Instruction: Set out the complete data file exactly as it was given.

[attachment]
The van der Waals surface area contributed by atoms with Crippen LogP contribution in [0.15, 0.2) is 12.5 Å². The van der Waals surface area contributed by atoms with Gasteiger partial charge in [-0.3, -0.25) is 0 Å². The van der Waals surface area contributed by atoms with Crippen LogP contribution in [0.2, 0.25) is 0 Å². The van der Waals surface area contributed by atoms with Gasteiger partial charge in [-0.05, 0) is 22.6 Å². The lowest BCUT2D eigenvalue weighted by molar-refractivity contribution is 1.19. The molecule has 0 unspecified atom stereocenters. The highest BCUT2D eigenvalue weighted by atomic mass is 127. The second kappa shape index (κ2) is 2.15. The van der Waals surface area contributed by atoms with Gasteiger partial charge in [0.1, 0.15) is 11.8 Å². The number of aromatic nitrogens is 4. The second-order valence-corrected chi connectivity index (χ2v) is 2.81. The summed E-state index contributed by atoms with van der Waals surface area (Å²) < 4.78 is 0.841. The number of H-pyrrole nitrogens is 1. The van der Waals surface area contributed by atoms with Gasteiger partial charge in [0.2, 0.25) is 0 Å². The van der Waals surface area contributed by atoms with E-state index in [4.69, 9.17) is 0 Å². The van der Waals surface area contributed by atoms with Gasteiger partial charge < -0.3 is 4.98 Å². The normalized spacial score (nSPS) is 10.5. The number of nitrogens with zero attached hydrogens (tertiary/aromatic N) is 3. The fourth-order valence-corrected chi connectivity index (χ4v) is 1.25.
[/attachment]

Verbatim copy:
The van der Waals surface area contributed by atoms with Crippen LogP contribution in [0.15, 0.2) is 12.5 Å². The van der Waals surface area contributed by atoms with Gasteiger partial charge in [-0.3, -0.25) is 0 Å². The van der Waals surface area contributed by atoms with Crippen LogP contribution in [0.2, 0.25) is 0 Å². The van der Waals surface area contributed by atoms with Gasteiger partial charge in [-0.05, 0) is 22.6 Å². The lowest BCUT2D eigenvalue weighted by molar-refractivity contribution is 1.19. The molecule has 0 unspecified atom stereocenters. The highest BCUT2D eigenvalue weighted by atomic mass is 127. The second kappa shape index (κ2) is 2.15. The van der Waals surface area contributed by atoms with Gasteiger partial charge in [0.1, 0.15) is 11.8 Å². The number of aromatic nitrogens is 4. The second-order valence-corrected chi connectivity index (χ2v) is 2.81. The summed E-state index contributed by atoms with van der Waals surface area (Å²) < 4.78 is 0.841. The number of H-pyrrole nitrogens is 1. The van der Waals surface area contributed by atoms with Gasteiger partial charge in [0.2, 0.25) is 0 Å². The van der Waals surface area contributed by atoms with E-state index in [4.69, 9.17) is 0 Å². The van der Waals surface area contributed by atoms with Gasteiger partial charge < -0.3 is 4.98 Å². The normalized spacial score (nSPS) is 10.5. The number of nitrogens with zero attached hydrogens (tertiary/aromatic N) is 3. The fourth-order valence-corrected chi connectivity index (χ4v) is 1.25.